Texas City Port Explosion: Survivors remember French freighter explosion that killed hundreds on April 16, 1947

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TEXAS CITY, Texas (KTRK) — Two survivors recall the horror of the massive explosion at the Texas City harbor that killed hundreds on April 16, 1947.

Lynn Ray Ellison was six and Clarence Caldwell was 10 when explosions rocked the coastal community in southeast Texas.

“Now when it blew, it was like something you’ve never seen or heard before,” Ellison said. “They were trying to cool the ship as it suffocated and smoked before it exploded. Imagine all those firefighters on top of a ticking time bomb. Very few, if any, of them have ever been found.”

Amanda Vance of the Texas City Museum said the SS Grandcamp was in port. Workers loaded it with tons of ammonium nitrate bound for Europe to aid in World War II recovery.

The French freighter already had fuel, oil and ammunition in its hold.

“The official cause of the disaster is that someone had dropped a cigarette,” Vance said. “In the hull.

The Texas City Volunteer Fire Department was called, but the fire continued to grow and the ship’s hold continued to heat up. According to the Texas City Library, the ship’s captain attempted to extinguish the fire by forcing steam into the cargo holds. Yet the steam vapors liquefied the ammonium nitrate to produce nitrous oxide, an extremely volatile substance.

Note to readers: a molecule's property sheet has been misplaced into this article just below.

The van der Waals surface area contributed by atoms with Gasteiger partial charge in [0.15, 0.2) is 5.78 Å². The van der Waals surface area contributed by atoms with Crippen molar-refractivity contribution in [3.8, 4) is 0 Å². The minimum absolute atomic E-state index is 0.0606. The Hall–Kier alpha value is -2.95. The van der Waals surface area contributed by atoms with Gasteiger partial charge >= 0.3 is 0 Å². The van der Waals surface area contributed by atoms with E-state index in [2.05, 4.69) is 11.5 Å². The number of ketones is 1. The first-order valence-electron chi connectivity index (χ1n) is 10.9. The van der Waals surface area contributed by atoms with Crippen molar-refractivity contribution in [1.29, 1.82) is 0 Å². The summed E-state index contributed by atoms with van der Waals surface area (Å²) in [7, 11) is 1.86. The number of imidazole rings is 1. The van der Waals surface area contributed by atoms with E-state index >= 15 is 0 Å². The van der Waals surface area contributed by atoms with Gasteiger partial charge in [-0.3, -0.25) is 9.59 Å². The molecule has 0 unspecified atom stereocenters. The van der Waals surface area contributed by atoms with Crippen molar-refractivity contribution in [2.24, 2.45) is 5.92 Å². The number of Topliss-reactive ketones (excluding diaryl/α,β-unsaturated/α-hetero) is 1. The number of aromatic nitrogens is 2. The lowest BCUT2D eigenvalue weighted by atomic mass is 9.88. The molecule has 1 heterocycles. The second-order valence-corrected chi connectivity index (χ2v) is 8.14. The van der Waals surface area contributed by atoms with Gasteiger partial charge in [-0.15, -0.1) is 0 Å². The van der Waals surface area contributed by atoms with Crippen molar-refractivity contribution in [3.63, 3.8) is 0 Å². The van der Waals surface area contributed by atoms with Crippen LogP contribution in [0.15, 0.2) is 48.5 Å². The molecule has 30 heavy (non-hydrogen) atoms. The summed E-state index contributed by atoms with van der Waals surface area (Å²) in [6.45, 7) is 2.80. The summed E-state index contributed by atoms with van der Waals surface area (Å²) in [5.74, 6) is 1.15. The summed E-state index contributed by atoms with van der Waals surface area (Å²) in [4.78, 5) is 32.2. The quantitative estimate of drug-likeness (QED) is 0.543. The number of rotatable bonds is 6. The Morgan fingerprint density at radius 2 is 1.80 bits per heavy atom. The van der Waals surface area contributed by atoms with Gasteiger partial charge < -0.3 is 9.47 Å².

At 9:12 a.m. the Grandcamp exploded and sent shrapnel high into the sky. The explosion set off a 15-foot wave and a chain reaction of destruction. It destroyed a nearby chemical plant and killed people in its path, including 28 members of the Texas City Fire Department.

The official death toll is 581. Historians more likely suspect they perished.

The fire continued to burn until the following afternoon. On April 17, ammonium nitrate on a second ship, The High Flyer, exploded. This explosion killed two other people and destroyed a nearby ship.

Pieces of flaming debris rained down on the city. The disaster injured thousands and destroyed hundreds of homes.

According to the Texas City Library, the high school gymnasium was turned into a temporary morgue, and a local auto mechanic’s garage was used as an embalming room.

Survivors gather each year on the anniversary at Memorial Park in Texas City to honor the lives lost.

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